The timing of the rumors that Pep Guardiola was leaving Bayern Munich for Manchester City, between the first and second leg of their Champions League semifinals tie against Barcelona, was curious. With Guardiola’s side attempting to overturn an almost impossible 3-0 score against the most lethal attack in the world, the rumors appeared as if Guardiola had given up on his legacy project. 

With Bayern Munich having dominated the domestic league so thoroughly, Europe was the true testing ground to further his ideology. Last season famously ended in what Guardiola called a “monumental f*** up” to a powerful Real Madrid side. Madrid’s direct play seemed to dictate the club’s summer transfer strategy with the addition of Juan Bernat, Robert Lewandowski, and letting Toni Kroos leave (Guardiola split the difference short-term by signing Xabi Alonso). Either way, the lessons were seemingly learned. 

If the first leg against Porto in the quarterfinals of this Champions League was a surprise, Barcelona’s 3-0 win in the first leg was emphatic. The aggregate proved too difficult to overturn (they may not believe in moral victories, but their three goals made it interesting). Besides, all the tactics don’t matter with Messi at his peak, and analysis of the match could come down to something as simple as Messi being unstoppable

But there were warning signs. Hans-Wilhelm Muller-Wohlfahrt, club doctor of over 35 years, resigned after the first leg loss to Porto. They went into the tie with Barcelona without Franck Ribery and Arjen Robben (outside of Messi, Bayern’s loss could be as simple as not having two of the top wingers in the world, which also highlights the importance of that position in Guardiola’s system to attack defenses and score goals). Franz Beckenbauer called Mario Gotze “a child”. Every Bayern manager fights on two fronts: one on the field, another in the boardroom. Then, Guardiola adds his own personal battle disrupting what we know about the sport as the soccer Steve Jobs. 

Barcelona’s Happy Family

But since they lost in the Champions League again, and the midfield shapes and pressing triggers didn’t work, why not go back to the efficient ways of Jupp Heynckes? It was Heynckes who built a powerful and effective midfield with Bastian Schweinsteiger and Javi Martinez, and won the Champions League Final against their league rivals Borussia Dortmund in 2013. Balanced on top of the directness of Thomas Muller and Mario Mandzukic was the speed and creativity of Robben and Ribery, each in their prime. That side could attack, defend, and counter all in a uniquely German way. So were new theories necessary when pragmatism worked at the highest level?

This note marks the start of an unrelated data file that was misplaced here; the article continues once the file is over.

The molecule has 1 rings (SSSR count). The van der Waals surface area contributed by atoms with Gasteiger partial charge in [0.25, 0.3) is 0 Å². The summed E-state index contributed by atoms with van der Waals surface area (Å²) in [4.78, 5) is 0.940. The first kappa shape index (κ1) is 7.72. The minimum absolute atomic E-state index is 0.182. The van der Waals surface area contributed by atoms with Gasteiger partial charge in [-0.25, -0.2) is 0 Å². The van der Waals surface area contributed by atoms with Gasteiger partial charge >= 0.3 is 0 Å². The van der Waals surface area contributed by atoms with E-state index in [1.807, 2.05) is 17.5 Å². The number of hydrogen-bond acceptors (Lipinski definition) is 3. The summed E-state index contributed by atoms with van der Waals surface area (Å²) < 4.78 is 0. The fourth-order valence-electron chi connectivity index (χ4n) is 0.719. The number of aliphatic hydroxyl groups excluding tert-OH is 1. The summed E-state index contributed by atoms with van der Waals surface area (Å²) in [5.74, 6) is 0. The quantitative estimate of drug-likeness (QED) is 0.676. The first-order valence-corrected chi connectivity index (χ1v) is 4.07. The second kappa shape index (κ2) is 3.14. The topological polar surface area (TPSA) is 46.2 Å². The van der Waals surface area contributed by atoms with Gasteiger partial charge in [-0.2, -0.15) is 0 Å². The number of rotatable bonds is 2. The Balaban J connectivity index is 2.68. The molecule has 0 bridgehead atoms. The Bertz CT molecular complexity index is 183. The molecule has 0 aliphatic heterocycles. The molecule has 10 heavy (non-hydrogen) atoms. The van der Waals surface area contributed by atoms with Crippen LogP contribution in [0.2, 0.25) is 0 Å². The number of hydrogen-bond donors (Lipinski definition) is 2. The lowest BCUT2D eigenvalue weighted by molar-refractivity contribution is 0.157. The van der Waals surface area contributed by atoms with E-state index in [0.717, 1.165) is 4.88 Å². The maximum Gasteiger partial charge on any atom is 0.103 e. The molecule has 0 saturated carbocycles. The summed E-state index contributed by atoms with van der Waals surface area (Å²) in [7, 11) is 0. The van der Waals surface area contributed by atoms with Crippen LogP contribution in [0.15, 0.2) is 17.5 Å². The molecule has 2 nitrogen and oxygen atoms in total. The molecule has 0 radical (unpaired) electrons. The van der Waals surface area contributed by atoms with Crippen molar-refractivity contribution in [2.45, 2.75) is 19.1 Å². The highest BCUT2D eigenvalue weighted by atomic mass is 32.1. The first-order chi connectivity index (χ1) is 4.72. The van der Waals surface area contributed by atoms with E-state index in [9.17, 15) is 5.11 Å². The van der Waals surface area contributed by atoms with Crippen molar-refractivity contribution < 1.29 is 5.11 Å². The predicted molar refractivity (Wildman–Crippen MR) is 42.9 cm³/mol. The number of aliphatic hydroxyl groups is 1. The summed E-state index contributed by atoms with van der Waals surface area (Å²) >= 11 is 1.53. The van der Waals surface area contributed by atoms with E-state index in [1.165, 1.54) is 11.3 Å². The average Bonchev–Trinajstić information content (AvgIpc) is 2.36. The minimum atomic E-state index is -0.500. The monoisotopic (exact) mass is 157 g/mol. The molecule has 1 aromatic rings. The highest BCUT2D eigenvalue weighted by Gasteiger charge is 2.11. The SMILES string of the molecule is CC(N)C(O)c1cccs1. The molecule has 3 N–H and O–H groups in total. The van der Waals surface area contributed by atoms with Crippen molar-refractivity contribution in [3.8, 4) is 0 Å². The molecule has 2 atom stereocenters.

The easy way for both club and manager would have been to continue with Heynckes’ foundation. But Guardiola was never meant to build off another’s ideas, and he’s shown there’s more than European results to further a club along the path of modern soccer. Even training sessions matter. Yet the biggest lesson of these past two years may be that no individual transcends Bayern Munich. The nail that sticks out will be hammered.  

Tolstoy wrote that every family is unhappy in their own way, and so it goes for football clubs. Luis Enrique was supposedly one match from getting fired only five months ago. Messi followed Chelsea on Instagram, ready to leave for London. Carles Puyol left the club. Luis Suarez had only scored one goal at the time.

Then, in their next match, Barcelona beat Atletico Madrid 3-1. Foreshadowing the rest of the season, Messi, Suarez, and Neymar each scored. The Messi rumors died down. The South American trio peaked during the two legs against Guardiola, leaving him helpless. The key to club happiness and unity seems to be winning at least two, maybe three, titles per season. 

Bayern’s Rebirth

Manchester City seems to be an inevitable destination for Guardiola. With two of his Barcelona colleagues in place, the destination looks like a soccer version of “Old School” with director of football Txiki Berigistain, CEO Ferran Soriano and Guardiola trying to relive the glory days of 2008-2012. 

For now, he’ll remain at Bayern for a third season, with an aging side. As Barney Ronay points out, this is precisely when Guardiola struck gold the first time around at Barcelona, getting rid of Ronaldinho, Deco and Samuel Eto, and trusting his gifted academy in his second season. If this scenario were to play out again, Ribery, Robben, Schweinsteiger and Alonso, all over the age of 30, would have played their last game with the side. Instead, next season’s side would be built around Thiago and Sebastian Rode at midfield. Raheem Sterling could replace Ribery.

Guardiola was hired at Bayern with an intellectual and monetary blank check, free to let his mind wander as he demolished the Bundesliga in record time. Only winning the league won’t be good enough next season, regardless of how soon or by how many points. His two challenges to answer, in the meantime, come in the form of revitalizing an aging side, and winning the Champions League. But constraints are necessary for true creativity and breakthroughs. For a coach so synonymous with details of the modern game, Guardiola will have to modernize again. Taken this way, his legacy at Bayern truly begins this summer.